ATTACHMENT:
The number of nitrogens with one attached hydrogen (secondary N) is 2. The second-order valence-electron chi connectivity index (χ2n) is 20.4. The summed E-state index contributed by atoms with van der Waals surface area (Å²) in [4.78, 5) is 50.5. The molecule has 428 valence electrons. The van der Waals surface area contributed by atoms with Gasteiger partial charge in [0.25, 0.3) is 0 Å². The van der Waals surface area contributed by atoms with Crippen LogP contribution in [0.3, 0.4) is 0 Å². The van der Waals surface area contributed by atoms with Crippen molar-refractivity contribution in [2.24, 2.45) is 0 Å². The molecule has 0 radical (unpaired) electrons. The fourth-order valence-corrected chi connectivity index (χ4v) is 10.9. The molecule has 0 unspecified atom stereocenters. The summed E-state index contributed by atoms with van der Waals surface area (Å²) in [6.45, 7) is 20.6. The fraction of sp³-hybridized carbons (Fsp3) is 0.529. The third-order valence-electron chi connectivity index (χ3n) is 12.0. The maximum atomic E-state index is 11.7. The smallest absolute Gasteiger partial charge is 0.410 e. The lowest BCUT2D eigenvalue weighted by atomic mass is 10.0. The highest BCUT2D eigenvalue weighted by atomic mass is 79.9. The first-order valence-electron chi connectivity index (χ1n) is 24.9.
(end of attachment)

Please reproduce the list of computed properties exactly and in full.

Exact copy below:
The number of nitrogens with one attached hydrogen (secondary N) is 2. The second-order valence-electron chi connectivity index (χ2n) is 20.4. The summed E-state index contributed by atoms with van der Waals surface area (Å²) in [4.78, 5) is 50.5. The molecule has 428 valence electrons. The van der Waals surface area contributed by atoms with Gasteiger partial charge in [0.25, 0.3) is 0 Å². The van der Waals surface area contributed by atoms with Crippen LogP contribution in [0.3, 0.4) is 0 Å². The van der Waals surface area contributed by atoms with Crippen molar-refractivity contribution in [2.24, 2.45) is 0 Å². The molecule has 0 radical (unpaired) electrons. The fourth-order valence-corrected chi connectivity index (χ4v) is 10.9. The molecule has 0 unspecified atom stereocenters. The summed E-state index contributed by atoms with van der Waals surface area (Å²) in [6.45, 7) is 20.6. The fraction of sp³-hybridized carbons (Fsp3) is 0.529. The third-order valence-electron chi connectivity index (χ3n) is 12.0. The maximum atomic E-state index is 11.7. The smallest absolute Gasteiger partial charge is 0.410 e. The lowest BCUT2D eigenvalue weighted by atomic mass is 10.0. The highest BCUT2D eigenvalue weighted by atomic mass is 79.9. The first-order valence-electron chi connectivity index (χ1n) is 24.9.